Many tech-oriented people see things this way. I talked to Andreas Kraemer of MItaventures, a venture-capital firm looking to fund start-ups in Mexico. He too wants to tap into local talent. From the website: “Cross-border tech innovation: We see Mexico as the innovation bridge between Latin America and Silicon Valley. We believe there are emerging opportunities for tech startup successes between these regions”
The foregoing is corporate-speak, yes, but bear in mind that these men and countless others are hard-headed, very savvy tech-and-finance guys. They don’t do racial ideology. They do can-we-do-it and will-it-work. And what’s the bottom line.
Pasarienski gives an interesting rationale for Mexico as start-up territory. “It used to be that kids doing a startup lived in a house and built the start-up in the garage. Today things are so expensive in California that they would have to live in the garage. The cost of living eats up more capital than most people have. Mexico is much cheaper, both for rent and paying engineers,”
Actually, technical talent is visible to anyone who lives here in all manner of things. But the ideologues saying how stupid Mexicans are don’t live here. The leaders tend to be talking heads of the Manhattan-DC corridor and, to my certain knowledge, many have written for years of this country’s hopeless primitivism without bothering to visit. I think we call this “fake news.”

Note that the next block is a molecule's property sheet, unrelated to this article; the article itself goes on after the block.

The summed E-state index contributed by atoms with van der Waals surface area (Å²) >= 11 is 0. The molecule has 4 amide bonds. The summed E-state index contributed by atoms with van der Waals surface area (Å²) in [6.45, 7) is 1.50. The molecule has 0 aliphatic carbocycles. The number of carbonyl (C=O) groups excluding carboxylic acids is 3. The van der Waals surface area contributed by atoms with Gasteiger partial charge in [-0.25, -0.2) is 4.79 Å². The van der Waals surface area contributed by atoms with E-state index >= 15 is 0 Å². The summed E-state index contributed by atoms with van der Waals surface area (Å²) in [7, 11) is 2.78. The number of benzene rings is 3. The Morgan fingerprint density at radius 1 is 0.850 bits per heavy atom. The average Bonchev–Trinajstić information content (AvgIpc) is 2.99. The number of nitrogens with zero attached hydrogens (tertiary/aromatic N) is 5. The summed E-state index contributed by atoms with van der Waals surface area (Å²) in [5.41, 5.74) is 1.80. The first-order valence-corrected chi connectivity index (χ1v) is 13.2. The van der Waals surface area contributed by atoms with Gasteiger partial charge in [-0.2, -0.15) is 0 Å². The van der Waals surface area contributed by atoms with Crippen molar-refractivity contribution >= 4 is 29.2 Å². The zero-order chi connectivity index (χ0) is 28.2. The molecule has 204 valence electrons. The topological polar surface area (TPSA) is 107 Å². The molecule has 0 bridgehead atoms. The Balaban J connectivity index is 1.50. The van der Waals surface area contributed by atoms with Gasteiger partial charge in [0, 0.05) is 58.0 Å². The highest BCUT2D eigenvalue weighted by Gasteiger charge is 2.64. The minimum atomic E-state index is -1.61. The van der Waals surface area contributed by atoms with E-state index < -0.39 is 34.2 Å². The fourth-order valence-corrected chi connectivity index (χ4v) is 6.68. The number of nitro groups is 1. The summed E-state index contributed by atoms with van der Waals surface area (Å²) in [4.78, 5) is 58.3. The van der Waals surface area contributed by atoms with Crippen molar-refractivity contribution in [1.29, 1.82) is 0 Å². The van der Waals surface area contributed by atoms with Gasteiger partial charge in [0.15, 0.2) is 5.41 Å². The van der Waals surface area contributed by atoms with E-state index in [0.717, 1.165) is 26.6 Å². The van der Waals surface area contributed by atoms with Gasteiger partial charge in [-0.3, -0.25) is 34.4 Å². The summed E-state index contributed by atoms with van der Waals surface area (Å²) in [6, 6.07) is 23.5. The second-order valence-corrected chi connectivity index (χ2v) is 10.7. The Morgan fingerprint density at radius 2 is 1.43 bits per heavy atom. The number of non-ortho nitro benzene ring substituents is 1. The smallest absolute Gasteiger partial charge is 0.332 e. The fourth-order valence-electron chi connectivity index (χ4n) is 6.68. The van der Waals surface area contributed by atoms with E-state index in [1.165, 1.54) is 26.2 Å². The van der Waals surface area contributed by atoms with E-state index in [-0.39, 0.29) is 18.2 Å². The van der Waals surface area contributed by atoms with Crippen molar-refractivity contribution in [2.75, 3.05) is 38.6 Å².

Jane’s: “While designated as Oaxaca-class vessels, a type designed by the Mexican Navy, the new OPVs are actually improved derivatives of this class, featuring several modifications, including a bulbous bow and a BAE Systems Bofors Mk.3 57 mm main gun.” Jane is not a girl. Jane’s is probably the world’s leading military magazine.
Further saith Jane’s: “Constructed at the Naval Shipyard (ASTIMAR) N°20 in Salina Cruz, Oaxaca, Chiapas is the first of four OPVs that were ordered as part of the SEMAR 2013-2018 plan. The second, ARM Hidalgo (PO 166), has already been launched and is expected to be commissioned in 2017, while construction of the third ship has already started in Salina Cruz.”
Wired. HOW 4 MEXICAN IMMIGRANT KIDS AND THEIR CHEAP ROBOT BEAT MIT
Interesting story, this, from 2004 with here a gee-whizzy slightly lengthy video. Interpret it as you will. In short, four illegals in a lousy high school in Phoenix entered a university-level contest to build an underwater robot. They won. I won’t recap it lengthily here, but follow the links if interested. This was not a softball contest. The judges were heavyweights in submersible design from the US Navy and the petroleum industry.
The British automotive show Top Gear, having made snotty remarks about the very idea of the Mexicans making a sports car, received a great deal of flack, and so a staffer to test drive it in Mexico. He noted that first cars in a country were usually cheap family boxes and that it was unusual to go straight to a sports car. He concluded that it was a decent enough car despite some fixable teething problems.
Aaagh. Enough. The point here for anyone interested in the United States and its neighbor is that a lot of growth in tech ffelds is going on here which businessmen have most assuredly noticed. This has not gotten through to the recorded messages who write for Breitbart and its metastases.